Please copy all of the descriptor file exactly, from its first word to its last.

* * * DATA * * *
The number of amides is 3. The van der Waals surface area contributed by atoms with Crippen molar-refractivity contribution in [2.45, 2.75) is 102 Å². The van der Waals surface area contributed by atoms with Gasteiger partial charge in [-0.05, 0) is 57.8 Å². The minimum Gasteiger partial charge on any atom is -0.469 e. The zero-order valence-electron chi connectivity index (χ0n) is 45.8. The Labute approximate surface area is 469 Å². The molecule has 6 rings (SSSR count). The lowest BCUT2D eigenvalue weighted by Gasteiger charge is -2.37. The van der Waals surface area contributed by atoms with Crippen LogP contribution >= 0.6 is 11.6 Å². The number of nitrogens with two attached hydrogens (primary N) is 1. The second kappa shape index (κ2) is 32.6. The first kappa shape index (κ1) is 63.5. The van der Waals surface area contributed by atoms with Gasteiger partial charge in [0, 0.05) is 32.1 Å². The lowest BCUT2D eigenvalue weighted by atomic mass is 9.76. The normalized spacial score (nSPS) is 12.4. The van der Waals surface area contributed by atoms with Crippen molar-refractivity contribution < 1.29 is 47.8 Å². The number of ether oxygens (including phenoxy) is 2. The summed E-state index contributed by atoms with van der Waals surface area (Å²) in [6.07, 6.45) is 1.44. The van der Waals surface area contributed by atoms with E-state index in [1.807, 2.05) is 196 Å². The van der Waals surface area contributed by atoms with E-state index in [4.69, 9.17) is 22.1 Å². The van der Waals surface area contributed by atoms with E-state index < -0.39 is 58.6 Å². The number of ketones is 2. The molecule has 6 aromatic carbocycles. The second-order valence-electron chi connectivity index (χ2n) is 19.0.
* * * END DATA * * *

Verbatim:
The number of amides is 3. The van der Waals surface area contributed by atoms with Crippen molar-refractivity contribution in [2.45, 2.75) is 102 Å². The van der Waals surface area contributed by atoms with Gasteiger partial charge in [-0.05, 0) is 57.8 Å². The minimum Gasteiger partial charge on any atom is -0.469 e. The zero-order valence-electron chi connectivity index (χ0n) is 45.8. The Labute approximate surface area is 469 Å². The molecule has 6 rings (SSSR count). The lowest BCUT2D eigenvalue weighted by Gasteiger charge is -2.37. The van der Waals surface area contributed by atoms with Crippen LogP contribution >= 0.6 is 11.6 Å². The number of nitrogens with two attached hydrogens (primary N) is 1. The second kappa shape index (κ2) is 32.6. The first kappa shape index (κ1) is 63.5. The van der Waals surface area contributed by atoms with Gasteiger partial charge in [0, 0.05) is 32.1 Å². The lowest BCUT2D eigenvalue weighted by atomic mass is 9.76. The normalized spacial score (nSPS) is 12.4. The van der Waals surface area contributed by atoms with Crippen molar-refractivity contribution < 1.29 is 47.8 Å². The number of ether oxygens (including phenoxy) is 2. The summed E-state index contributed by atoms with van der Waals surface area (Å²) in [6.07, 6.45) is 1.44. The van der Waals surface area contributed by atoms with E-state index in [1.807, 2.05) is 196 Å². The van der Waals surface area contributed by atoms with E-state index in [4.69, 9.17) is 22.1 Å². The van der Waals surface area contributed by atoms with E-state index < -0.39 is 58.6 Å². The number of ketones is 2. The molecule has 6 aromatic carbocycles. The second-order valence-electron chi connectivity index (χ2n) is 19.0.